Refactoring in practice: moving toward convention
I’ve wanted to write about real-life refactoring for ages! However, coming up with examples of neat refactorings is not straightforward.
A few months ago, I had to write a Rails micro-service that synchronizes data between two versions of an application. The older application would store data on a Kafka topic. My service would need to listen to this topic, parse the messages, and handle the data.
The final solution illustrates well the inner workings of refactoring and architecture in real life.
A quick aside: I lean on the terminology of the tech I’m using, but the tech is not relevant. The philosophy underlying the refactoring is.
What are we working with?
I wrote about it a while back, I like to gather as much information as possible about the problem I need to solve. So, let’s do just that.
For this project, I’ll build a Rails application that streams Kafka topics and stores data.
Kafka is an event-based way of exposing data. Applications can listen to a stream of data instead of having the data sent to them through a request. It allows applications to process data asynchronously.
Kafka sends data to topics. Each topic stores messages. Application streaming messages are consumers.
Let’s start with a quick sketch.
Now, let’s check the data stored in each
message stores a list of all the
highlights made by one user.
Highlights made by another
user will be stored in another
The organization of our Kafka topic looks like this:
message looks like this:
highlight is created from a specific
book, and contains the
position of the highlight in the book, the actual
quote, and a
My Rails application needs a few ActiveRecord models to find and persist data in my database.
To consume Kafka events, I’ll use Karafka. I won’t get into the details of setting up Karafka but know that Karafka lets you define routes for your consumers to listen to topics.
The name of the topic is
users.highlights. As a convention, I’ll name all my
consumers with a convention matching the names of my topics. It’ll allow me to infer the name of the consumer I need just by parsing the topic’s name.
users.highlights will transpose to a
Now that our setup is done, let’s move on.
A shameless-green first working version
Let’s implement the barest working version.
Our consumer (
Users::HighlightsConsumer) needs to
messages stored in the topic.
Kafka’s standard behavior is to store messages in a log-like manner on topics – i.e. Kafka appends new messages to a list of existing messages. Consumers then parse through these messages, one at a time.
So, I need to iterate on each message and find the values. Only then will I be able to find or create objects in my database.
Remember that the content of the message is formatted as JSON.
Our shameless-green version has a few benefits:
- It’s easy to read.
- It’s straightforward.
- It’s all in one place.
A teammate could look at this piece of code and instantly understand it.
But I’d like to anticipate the moment I’ll need to consume several topics and move toward a convention underlying the structure of Kafka topic consumption.
Modeling the concept of
Our first step is easy: let’s create an abstraction reflecting the concept of Kafka messages.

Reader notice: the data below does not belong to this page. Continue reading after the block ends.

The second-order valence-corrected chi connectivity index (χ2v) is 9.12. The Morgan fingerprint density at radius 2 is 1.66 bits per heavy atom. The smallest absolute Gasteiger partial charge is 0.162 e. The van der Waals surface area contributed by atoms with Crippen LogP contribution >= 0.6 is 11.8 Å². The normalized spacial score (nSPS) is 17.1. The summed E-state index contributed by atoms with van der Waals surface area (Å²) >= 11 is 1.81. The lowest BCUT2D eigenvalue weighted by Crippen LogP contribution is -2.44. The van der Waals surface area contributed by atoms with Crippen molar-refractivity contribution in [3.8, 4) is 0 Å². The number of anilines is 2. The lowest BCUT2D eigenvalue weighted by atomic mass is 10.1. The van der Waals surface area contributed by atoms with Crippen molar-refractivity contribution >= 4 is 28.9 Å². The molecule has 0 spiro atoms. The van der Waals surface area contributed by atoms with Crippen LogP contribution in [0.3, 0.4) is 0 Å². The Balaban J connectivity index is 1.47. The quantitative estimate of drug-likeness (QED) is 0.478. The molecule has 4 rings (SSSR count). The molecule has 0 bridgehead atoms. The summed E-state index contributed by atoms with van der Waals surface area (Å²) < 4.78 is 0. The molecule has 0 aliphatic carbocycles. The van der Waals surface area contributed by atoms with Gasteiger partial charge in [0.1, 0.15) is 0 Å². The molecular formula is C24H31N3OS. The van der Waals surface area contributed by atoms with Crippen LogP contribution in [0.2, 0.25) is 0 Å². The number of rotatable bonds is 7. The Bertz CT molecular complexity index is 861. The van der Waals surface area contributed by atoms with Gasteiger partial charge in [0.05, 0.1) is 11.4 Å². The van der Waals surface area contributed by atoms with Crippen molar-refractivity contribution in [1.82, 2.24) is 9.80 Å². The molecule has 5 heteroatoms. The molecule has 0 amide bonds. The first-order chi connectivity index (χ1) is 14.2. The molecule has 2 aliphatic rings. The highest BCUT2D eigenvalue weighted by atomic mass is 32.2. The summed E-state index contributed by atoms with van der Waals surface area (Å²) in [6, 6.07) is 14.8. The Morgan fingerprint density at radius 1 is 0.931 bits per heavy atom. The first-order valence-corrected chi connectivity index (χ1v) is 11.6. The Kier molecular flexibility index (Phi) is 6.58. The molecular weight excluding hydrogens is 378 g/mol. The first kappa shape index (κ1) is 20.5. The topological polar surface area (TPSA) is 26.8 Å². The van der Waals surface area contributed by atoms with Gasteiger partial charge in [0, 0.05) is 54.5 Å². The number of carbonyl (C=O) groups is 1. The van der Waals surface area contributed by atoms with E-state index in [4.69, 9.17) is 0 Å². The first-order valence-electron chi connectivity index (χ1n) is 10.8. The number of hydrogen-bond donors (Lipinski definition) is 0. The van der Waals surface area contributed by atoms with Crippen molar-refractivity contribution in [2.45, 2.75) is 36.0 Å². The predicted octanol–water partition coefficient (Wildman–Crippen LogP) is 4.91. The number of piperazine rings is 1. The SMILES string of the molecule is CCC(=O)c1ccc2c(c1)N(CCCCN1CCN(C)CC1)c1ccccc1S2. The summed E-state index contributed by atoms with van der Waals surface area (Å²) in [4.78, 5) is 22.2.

A message is a JSON and contains information about the highlights created by a user from a book.
I merely moved the core of my data manipulation into a new object –
HighlightsMessage – which responds to a
Now, let’s change the way we handle the data.
Model input data in a object-oriented way
Don’t get me wrong, I like JSON, but wouldn’t it be nice to call
data.highlights instead of
By introducing two small classes on initialization –
Payload – I keep the structure of my input data while making the code more idiomatic (i.e. a method invoked on a receiver).
Use plain Ruby objects to model transient data.
So far, we’ve worked on interfacing our codebase with the outside world: consumers, messages, data formatted by someone else, etc.
But now that I can access the data stored in messages, I still lack a proper representation for the JSON-ified
highlights before they become instances of my
There are still a handful of places where I need to fetch my data with a
highlight ["key"] syntax. Since I’m leaning so much in OOP, I’d rather have a temporary object returning a hash with only the data I need (and none of the data I don’t need).
Now, on top of initializing a
Data and a
Payload objects, I also create a collection of
Users::HighlightsMessage::Highlight is a temporary object that serves as a translator between data I don’t have any control over and the data my application needs.
When looking for patterns, squint!
Sandi Metz introduced generations of developers to the Squint Test.
When looking for a pattern, leave your reasoning out for a minute and squint at your screen. Search for visual patterns, such as indentation or color blocks.
All our previous refactoring becomes apparent with the Squint Test. The architecture of our application now matches the organization of Kafka topics.
By slowly refactoring our code, we’ve been able to establish:
- A clear terminology for consuming Kafka topics in our application,
- A reproducible convention allowing my teammates to easily infer the different pieces of code, and their roles.
- A clear interface for each level of abstraction.
I hope you like this real-life (albeit adapted) example of how small refactorings can make a compounding effect on your codebase.
Rémi - @email@example.com
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